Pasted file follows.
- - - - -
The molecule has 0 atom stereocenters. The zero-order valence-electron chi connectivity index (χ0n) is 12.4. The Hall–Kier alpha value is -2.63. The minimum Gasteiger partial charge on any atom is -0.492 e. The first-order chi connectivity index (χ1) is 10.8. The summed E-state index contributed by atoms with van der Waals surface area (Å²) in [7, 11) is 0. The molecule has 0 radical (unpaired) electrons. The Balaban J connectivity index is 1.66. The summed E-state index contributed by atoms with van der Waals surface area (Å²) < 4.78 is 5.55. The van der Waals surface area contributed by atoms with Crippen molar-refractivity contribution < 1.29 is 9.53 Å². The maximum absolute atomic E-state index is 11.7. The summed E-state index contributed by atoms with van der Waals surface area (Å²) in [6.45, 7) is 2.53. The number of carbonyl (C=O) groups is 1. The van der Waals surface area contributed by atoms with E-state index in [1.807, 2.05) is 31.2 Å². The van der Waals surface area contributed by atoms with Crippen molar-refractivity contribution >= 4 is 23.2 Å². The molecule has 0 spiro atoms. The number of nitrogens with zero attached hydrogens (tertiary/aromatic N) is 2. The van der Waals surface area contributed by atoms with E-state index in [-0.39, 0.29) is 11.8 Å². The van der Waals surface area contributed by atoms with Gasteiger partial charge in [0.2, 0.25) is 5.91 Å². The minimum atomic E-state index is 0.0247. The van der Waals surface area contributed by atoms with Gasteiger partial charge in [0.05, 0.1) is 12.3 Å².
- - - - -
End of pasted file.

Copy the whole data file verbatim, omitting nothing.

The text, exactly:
The molecule has 0 atom stereocenters. The zero-order valence-electron chi connectivity index (χ0n) is 12.4. The Hall–Kier alpha value is -2.63. The minimum Gasteiger partial charge on any atom is -0.492 e. The first-order chi connectivity index (χ1) is 10.8. The summed E-state index contributed by atoms with van der Waals surface area (Å²) in [7, 11) is 0. The molecule has 0 radical (unpaired) electrons. The Balaban J connectivity index is 1.66. The summed E-state index contributed by atoms with van der Waals surface area (Å²) < 4.78 is 5.55. The van der Waals surface area contributed by atoms with Crippen molar-refractivity contribution < 1.29 is 9.53 Å². The maximum absolute atomic E-state index is 11.7. The summed E-state index contributed by atoms with van der Waals surface area (Å²) in [6.45, 7) is 2.53. The number of carbonyl (C=O) groups is 1. The van der Waals surface area contributed by atoms with E-state index in [1.807, 2.05) is 31.2 Å². The van der Waals surface area contributed by atoms with Crippen molar-refractivity contribution >= 4 is 23.2 Å². The molecule has 0 spiro atoms. The number of nitrogens with zero attached hydrogens (tertiary/aromatic N) is 2. The van der Waals surface area contributed by atoms with E-state index in [-0.39, 0.29) is 11.8 Å². The van der Waals surface area contributed by atoms with Gasteiger partial charge in [0.2, 0.25) is 5.91 Å². The minimum atomic E-state index is 0.0247. The van der Waals surface area contributed by atoms with Gasteiger partial charge in [0.05, 0.1) is 12.3 Å².